10.11 p.m.

Mr. Noel-Baker

I think every hon. Member will agree that we have had a most interesting and valuable Debate, ranging over almost every Continent and almost every department of human nature. I want to confine myself to some of the main ideas which have emerged from the Debate, to main ideas on which I believe there has been very wide agreement in many quarters of the House, and on which I hope the Secretary of State may feel able in the early future to take action and thereby to make this Debate memorable in the history of Colonial administration. Every hon. Member who has spoken has said that our vast Colonial Empire is at the present time at a very interesting and important stage in its development. Lord Hailey in his African survey said: The present is possibly the most formative and therefore the most critical period of African history. He stated that the whole future of our Colonial Empire was being settled at the present time. If we take the wrong line we shall make for ourselves a continent of unhappiness and trouble, not only in Africa but elsewhere, for everywhere, as in Africa, industrialisation and education are changing the lives of the people at an unprecedented rate. Lord Bryce once said of the negroes in the United States of America that after emancipation they had made as great progress in 50 years as the peoples of Europe had made in 300 years.

That is going on in the primitive countries to-day, and we must expect that in the next 30 years, within the lifetime of the Secretary of State, the picture will be very different indeed from what it is now. How will it be different? What shall we have done? Shall we or shall we not have built up the great company of free and happy and progressive people we all want to see? We shall not have done it if we remain as complacent and optimistic as the Secretary of State was to-day.

We all agree with the right hon. Gentleman that much admirable work has been done and that he has taken some valuable steps forward in recent months. We all agree that many good men are giving their lives to the service of the native peoples throughout the Empire and that there is much of which we can be proud. But we must not forget that there are many black spots. I agree with my hon. Friend the Member for Wentworth (Mr. Paling) in thinking that while something has been done it is utterly insignificant in comparison with what remains to be done. The story of the six houses in St. Helena has a great significance. The Secretary of State is too easily satisfied with minor steps which leave the main problems untouched. We need a reorganisation of our Colonial administration and a re-orientation of our Colonial policy. We need to make the same great Government effort and put forth the same Government drive and the same expenditure of capital and brains which the Dutch made a generation ago in their East Indies, and if we do we shall get the same results.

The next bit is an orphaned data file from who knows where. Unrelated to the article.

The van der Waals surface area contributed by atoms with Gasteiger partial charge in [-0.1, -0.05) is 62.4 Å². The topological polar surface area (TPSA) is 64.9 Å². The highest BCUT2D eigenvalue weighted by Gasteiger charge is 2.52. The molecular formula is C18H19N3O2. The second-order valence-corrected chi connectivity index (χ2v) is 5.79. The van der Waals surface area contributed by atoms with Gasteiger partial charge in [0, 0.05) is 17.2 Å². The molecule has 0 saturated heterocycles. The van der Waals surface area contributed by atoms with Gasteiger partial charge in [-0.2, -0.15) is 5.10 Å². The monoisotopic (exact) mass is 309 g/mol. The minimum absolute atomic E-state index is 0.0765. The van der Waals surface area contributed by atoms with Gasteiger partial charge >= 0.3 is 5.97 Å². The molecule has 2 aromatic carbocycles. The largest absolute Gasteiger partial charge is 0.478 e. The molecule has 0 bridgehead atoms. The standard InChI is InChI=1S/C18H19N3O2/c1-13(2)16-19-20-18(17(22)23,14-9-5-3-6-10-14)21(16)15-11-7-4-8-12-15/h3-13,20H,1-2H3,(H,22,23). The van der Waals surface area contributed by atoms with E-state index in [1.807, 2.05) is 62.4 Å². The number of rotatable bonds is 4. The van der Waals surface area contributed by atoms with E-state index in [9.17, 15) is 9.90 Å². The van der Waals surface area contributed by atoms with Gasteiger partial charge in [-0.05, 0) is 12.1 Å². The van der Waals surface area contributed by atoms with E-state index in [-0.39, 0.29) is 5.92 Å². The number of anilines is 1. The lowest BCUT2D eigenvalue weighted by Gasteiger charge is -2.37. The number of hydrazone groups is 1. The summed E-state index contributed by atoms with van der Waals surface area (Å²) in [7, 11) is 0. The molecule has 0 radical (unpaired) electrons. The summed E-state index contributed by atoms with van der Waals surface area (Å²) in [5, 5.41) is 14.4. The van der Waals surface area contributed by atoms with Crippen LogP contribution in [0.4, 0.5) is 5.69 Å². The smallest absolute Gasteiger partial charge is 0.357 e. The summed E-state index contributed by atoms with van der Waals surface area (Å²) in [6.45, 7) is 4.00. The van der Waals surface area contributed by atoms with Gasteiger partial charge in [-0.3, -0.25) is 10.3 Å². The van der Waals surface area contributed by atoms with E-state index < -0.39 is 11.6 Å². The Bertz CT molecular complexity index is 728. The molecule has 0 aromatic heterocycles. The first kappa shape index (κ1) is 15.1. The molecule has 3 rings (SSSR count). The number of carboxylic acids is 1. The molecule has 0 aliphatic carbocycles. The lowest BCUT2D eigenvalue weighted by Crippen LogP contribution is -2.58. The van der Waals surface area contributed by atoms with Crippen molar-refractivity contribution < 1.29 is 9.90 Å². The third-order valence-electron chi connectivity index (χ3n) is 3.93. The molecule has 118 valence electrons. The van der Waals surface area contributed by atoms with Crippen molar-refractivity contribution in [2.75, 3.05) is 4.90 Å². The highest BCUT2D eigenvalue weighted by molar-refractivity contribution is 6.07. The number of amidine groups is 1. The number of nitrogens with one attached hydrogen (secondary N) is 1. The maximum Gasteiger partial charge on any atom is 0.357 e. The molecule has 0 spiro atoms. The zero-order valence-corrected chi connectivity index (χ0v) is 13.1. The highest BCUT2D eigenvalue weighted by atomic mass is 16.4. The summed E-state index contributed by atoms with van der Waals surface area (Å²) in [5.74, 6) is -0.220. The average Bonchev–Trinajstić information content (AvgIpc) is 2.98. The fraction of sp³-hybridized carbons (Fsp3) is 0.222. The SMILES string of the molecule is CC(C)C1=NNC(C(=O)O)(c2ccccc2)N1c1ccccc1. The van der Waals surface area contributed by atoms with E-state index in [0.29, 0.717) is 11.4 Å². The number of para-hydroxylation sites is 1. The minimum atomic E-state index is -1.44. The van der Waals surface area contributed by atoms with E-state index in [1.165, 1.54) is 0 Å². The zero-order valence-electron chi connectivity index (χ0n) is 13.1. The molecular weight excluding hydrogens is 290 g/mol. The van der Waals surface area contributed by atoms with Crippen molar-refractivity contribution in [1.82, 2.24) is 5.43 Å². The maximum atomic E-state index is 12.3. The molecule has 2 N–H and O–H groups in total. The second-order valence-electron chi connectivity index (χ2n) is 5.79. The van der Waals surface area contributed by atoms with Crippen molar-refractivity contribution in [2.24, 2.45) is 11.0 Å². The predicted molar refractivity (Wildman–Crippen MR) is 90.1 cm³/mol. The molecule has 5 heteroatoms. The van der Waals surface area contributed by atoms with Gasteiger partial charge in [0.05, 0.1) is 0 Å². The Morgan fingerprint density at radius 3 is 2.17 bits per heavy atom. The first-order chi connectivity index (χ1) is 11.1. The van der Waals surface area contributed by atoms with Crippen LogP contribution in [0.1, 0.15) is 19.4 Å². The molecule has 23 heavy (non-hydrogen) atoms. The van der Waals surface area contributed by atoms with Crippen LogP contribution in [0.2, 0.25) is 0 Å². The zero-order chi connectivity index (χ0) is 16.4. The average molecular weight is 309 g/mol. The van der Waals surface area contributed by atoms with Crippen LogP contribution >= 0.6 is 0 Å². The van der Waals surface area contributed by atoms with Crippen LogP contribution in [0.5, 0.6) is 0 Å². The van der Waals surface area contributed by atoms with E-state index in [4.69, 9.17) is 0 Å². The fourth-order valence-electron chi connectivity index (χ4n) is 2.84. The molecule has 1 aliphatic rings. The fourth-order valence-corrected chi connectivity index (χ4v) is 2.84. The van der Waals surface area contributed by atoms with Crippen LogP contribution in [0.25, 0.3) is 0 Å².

The first step to that end has been stressed by various hon. Members during the Debate to-day, and it is that we must have what we have not now, a conscious purpose and objective in the Colonial policy which we pursue. In the study of administration in Nigeria which I believe is used as a text book for the guidance of officials there, Miss Margery Perham says that one of the special merits of the Nigerian system has been the definition of policy and a statement of the principles to be pursued. She said that those definitions had brought significance into the dull routine of administrative officers and unified the purpose for which they were all working together there. Lord Hailey said in this survey, that, taking the Empire as a whole, we had a central direction and major lines of policy, and that such central direction was especially valuable in the present formative stage. I agree with the hon. Member for Abingdon (Sir R. Glyn) that we need to look much wider than our individual Colonies as separate units. In almost every chapter of the Hailey survey those who wrote it insisted that Africa must be treated as a whole because its problems were continental and transcended the artificial boundaries and frontiers which Europeans had made. That is true very largely of the Empire as a whole.